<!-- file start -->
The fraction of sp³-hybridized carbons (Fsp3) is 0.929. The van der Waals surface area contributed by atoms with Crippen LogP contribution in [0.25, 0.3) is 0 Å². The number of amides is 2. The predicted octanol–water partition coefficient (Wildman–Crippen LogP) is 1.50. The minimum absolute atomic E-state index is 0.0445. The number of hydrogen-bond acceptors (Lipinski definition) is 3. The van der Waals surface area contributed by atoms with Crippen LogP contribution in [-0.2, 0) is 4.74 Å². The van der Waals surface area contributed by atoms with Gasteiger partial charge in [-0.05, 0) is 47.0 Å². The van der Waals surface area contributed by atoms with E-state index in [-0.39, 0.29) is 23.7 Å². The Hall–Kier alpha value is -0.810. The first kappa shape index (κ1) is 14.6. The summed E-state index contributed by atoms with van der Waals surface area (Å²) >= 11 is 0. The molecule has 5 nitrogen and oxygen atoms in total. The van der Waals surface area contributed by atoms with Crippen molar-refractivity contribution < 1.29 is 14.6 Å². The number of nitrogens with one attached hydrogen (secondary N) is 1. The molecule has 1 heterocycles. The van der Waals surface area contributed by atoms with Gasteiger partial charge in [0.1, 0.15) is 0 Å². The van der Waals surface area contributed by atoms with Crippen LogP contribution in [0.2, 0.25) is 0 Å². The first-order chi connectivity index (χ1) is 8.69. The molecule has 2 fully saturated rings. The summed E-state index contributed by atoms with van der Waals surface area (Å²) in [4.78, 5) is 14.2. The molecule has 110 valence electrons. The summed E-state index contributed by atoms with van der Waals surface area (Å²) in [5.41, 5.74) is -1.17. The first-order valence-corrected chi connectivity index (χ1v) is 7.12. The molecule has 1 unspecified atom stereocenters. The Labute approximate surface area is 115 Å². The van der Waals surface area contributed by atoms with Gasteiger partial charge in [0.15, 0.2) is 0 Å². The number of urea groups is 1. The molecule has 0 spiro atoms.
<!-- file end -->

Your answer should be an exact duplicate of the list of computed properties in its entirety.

The fraction of sp³-hybridized carbons (Fsp3) is 0.929. The van der Waals surface area contributed by atoms with Crippen LogP contribution in [0.25, 0.3) is 0 Å². The number of amides is 2. The predicted octanol–water partition coefficient (Wildman–Crippen LogP) is 1.50. The minimum absolute atomic E-state index is 0.0445. The number of hydrogen-bond acceptors (Lipinski definition) is 3. The van der Waals surface area contributed by atoms with Crippen LogP contribution in [-0.2, 0) is 4.74 Å². The van der Waals surface area contributed by atoms with Gasteiger partial charge in [-0.05, 0) is 47.0 Å². The van der Waals surface area contributed by atoms with E-state index in [-0.39, 0.29) is 23.7 Å². The Hall–Kier alpha value is -0.810. The first kappa shape index (κ1) is 14.6. The summed E-state index contributed by atoms with van der Waals surface area (Å²) >= 11 is 0. The molecule has 5 nitrogen and oxygen atoms in total. The van der Waals surface area contributed by atoms with Crippen molar-refractivity contribution < 1.29 is 14.6 Å². The number of nitrogens with one attached hydrogen (secondary N) is 1. The molecule has 1 heterocycles. The van der Waals surface area contributed by atoms with Gasteiger partial charge in [0.1, 0.15) is 0 Å². The van der Waals surface area contributed by atoms with Crippen LogP contribution in [0.2, 0.25) is 0 Å². The first-order chi connectivity index (χ1) is 8.69. The molecule has 2 fully saturated rings. The summed E-state index contributed by atoms with van der Waals surface area (Å²) in [4.78, 5) is 14.2. The molecule has 110 valence electrons. The summed E-state index contributed by atoms with van der Waals surface area (Å²) in [5.41, 5.74) is -1.17. The first-order valence-corrected chi connectivity index (χ1v) is 7.12. The molecule has 1 unspecified atom stereocenters. The Labute approximate surface area is 115 Å². The van der Waals surface area contributed by atoms with Gasteiger partial charge in [0.15, 0.2) is 0 Å². The number of urea groups is 1. The molecule has 0 spiro atoms.